India’s strategic partnership with Iran was conceived and forged for substantial national security and energy determinants of strategic benefits to India.. It also arose from a number of strategic convergences that existed between India and Iran on global and regional issues, more specifically pertaining to Afghanistan and Pakistan and Iran facilitating Indian access to Central Asia and Afghanistan, which Pakistan was denying India.

Iran consciously entered into a strategic partnership with India over-riding its Islamic affinity and Cold War era linkages with Pakistan. Putting ancient civilizational ties aside, even though it is an important linkage, in Iran’s strategic vision India figured high as a friendly emerging power in its neighbourhood with a strategically autonomous foreign policy unfettered by kow-towing to United States dictates till the middle of the last decade.

 India inspired confidence in Iran to invest in a strategic partnership arising from the Tehran Declaration of 2001 followed by the Delhi Declaration of 2003 and frequent high level exchanges of political dignitaries. Iran opened its land routes for India to access Afghanistan and both cooperated to bolster the Northern Alliance in Afghanistan against the Pakistan-installed Taliban regime in Kabul.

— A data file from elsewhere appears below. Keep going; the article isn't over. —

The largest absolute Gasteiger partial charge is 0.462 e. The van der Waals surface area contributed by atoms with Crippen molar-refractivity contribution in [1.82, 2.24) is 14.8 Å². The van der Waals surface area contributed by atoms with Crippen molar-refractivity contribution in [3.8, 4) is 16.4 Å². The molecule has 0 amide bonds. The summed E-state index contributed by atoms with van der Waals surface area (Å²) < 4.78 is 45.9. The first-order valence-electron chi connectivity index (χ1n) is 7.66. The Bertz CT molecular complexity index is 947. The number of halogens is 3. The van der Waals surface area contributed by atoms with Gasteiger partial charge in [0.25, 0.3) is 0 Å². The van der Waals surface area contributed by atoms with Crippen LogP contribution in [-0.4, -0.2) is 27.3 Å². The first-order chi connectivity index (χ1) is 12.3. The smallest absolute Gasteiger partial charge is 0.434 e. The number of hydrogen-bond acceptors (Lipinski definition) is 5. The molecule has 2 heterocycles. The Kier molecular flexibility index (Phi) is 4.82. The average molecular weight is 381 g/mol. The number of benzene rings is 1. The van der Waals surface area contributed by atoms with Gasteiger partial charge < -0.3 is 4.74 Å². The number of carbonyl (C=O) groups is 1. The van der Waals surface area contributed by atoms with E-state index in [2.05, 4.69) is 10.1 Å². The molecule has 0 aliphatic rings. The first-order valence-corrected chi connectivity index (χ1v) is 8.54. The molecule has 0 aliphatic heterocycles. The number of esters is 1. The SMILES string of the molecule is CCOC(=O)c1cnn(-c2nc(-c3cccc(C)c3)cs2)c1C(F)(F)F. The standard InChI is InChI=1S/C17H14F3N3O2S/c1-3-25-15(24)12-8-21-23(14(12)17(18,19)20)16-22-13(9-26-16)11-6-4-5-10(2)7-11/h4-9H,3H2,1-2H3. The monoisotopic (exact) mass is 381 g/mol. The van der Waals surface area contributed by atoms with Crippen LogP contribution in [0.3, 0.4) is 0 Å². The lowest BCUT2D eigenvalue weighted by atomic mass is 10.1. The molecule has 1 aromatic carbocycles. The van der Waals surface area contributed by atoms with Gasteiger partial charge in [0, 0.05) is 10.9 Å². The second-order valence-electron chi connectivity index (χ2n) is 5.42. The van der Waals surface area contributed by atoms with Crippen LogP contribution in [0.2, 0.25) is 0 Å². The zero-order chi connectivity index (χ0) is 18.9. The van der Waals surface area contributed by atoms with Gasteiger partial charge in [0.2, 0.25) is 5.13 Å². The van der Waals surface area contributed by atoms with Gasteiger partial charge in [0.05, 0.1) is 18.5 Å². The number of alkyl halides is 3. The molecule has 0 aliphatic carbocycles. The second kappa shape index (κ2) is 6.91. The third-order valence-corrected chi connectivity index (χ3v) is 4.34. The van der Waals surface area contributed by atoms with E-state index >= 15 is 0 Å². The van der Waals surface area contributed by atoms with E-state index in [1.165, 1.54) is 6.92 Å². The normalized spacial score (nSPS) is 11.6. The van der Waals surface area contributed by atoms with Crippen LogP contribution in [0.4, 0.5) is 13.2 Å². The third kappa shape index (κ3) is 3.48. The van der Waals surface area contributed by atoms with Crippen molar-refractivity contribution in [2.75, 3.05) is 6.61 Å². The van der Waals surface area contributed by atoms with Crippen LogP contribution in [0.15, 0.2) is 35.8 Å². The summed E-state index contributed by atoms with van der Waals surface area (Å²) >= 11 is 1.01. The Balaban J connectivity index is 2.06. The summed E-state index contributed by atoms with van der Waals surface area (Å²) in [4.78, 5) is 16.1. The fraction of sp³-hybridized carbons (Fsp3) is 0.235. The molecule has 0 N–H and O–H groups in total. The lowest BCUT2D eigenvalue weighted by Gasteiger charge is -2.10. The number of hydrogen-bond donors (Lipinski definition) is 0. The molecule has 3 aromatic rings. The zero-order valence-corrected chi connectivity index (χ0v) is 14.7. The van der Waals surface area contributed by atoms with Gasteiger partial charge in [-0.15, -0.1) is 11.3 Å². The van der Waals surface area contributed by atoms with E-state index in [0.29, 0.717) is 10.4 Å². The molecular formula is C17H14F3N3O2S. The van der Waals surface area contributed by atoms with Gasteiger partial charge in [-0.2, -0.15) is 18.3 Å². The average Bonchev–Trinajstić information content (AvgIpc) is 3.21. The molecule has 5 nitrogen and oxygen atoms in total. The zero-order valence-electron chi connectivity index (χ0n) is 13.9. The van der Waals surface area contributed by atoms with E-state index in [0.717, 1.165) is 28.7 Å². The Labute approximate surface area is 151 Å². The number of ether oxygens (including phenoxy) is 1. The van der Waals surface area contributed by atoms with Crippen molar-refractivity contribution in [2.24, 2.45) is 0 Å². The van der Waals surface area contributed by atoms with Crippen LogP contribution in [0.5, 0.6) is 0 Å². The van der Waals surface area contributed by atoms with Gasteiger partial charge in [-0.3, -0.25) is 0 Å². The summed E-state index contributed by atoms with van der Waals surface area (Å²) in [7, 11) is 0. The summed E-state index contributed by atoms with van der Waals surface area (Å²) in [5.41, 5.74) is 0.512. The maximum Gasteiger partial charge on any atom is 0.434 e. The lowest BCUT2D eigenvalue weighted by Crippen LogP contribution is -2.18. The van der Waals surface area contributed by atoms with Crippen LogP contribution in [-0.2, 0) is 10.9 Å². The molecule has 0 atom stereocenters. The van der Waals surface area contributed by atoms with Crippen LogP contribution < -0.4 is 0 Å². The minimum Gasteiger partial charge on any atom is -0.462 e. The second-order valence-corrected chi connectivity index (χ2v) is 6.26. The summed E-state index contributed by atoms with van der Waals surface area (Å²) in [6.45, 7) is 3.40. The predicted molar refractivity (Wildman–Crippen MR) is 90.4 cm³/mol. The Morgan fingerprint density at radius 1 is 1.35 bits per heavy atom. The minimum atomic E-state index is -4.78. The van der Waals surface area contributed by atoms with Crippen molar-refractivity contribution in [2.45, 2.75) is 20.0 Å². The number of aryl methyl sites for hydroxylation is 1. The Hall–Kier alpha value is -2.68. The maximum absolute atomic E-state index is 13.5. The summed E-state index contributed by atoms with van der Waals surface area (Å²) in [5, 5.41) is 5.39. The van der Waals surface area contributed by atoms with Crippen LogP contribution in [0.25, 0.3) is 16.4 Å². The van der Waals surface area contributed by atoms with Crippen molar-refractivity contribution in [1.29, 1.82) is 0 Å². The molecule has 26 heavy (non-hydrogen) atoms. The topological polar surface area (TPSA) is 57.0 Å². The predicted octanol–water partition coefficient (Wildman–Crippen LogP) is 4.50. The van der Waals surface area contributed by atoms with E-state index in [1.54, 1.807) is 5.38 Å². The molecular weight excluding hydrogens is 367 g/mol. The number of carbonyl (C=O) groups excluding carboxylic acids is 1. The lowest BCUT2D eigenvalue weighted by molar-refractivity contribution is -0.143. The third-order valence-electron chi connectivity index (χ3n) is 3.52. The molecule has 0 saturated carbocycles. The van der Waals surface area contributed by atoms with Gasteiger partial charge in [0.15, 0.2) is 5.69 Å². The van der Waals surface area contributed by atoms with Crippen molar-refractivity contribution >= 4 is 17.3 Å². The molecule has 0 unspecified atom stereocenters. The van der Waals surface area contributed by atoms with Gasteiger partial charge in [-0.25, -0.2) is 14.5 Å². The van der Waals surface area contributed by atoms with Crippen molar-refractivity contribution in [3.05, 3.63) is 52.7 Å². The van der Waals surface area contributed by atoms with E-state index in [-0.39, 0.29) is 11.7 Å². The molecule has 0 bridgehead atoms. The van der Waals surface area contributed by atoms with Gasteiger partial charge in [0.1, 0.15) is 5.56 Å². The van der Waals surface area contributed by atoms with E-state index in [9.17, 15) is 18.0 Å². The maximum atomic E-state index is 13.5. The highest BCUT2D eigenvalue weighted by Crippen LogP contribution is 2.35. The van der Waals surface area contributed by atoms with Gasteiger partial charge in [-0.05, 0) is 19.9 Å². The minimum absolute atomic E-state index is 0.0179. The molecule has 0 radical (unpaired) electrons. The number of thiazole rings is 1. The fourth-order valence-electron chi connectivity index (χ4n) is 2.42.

Strategically, it needs to be highlighted that an India-friendly Iran on Pakistan’s western frontiers with strategic congruence with India was an invaluable strategic asset for India’s national security.

Against such a backdrop the crucial question that arises is as to in what way shortly after the Delhi Declaration, Iran had strategically fallen from India’s strategic expectations meriting the initiation of the Indian process of side-lining Iran’s  importance in India’s strategic calculus?

The present Indian Government in whose tenure in power, the application of reverse gears in India’s Iranian policy and virtually jettisoning its strategic partnership with Iran has taken place has not chosen to admit what others have widely analysed as Dr Man Mohan Singh’s government buckling down under United States pressures to do so.

India in perceptional analysis had become a party to the United States strategy of isolation of Iran by the postures it has adopted since 2005 onwards in submitting to US coercive pressures on India’s relations with Iran, without any visible benefits to India being conceded by the United States in return.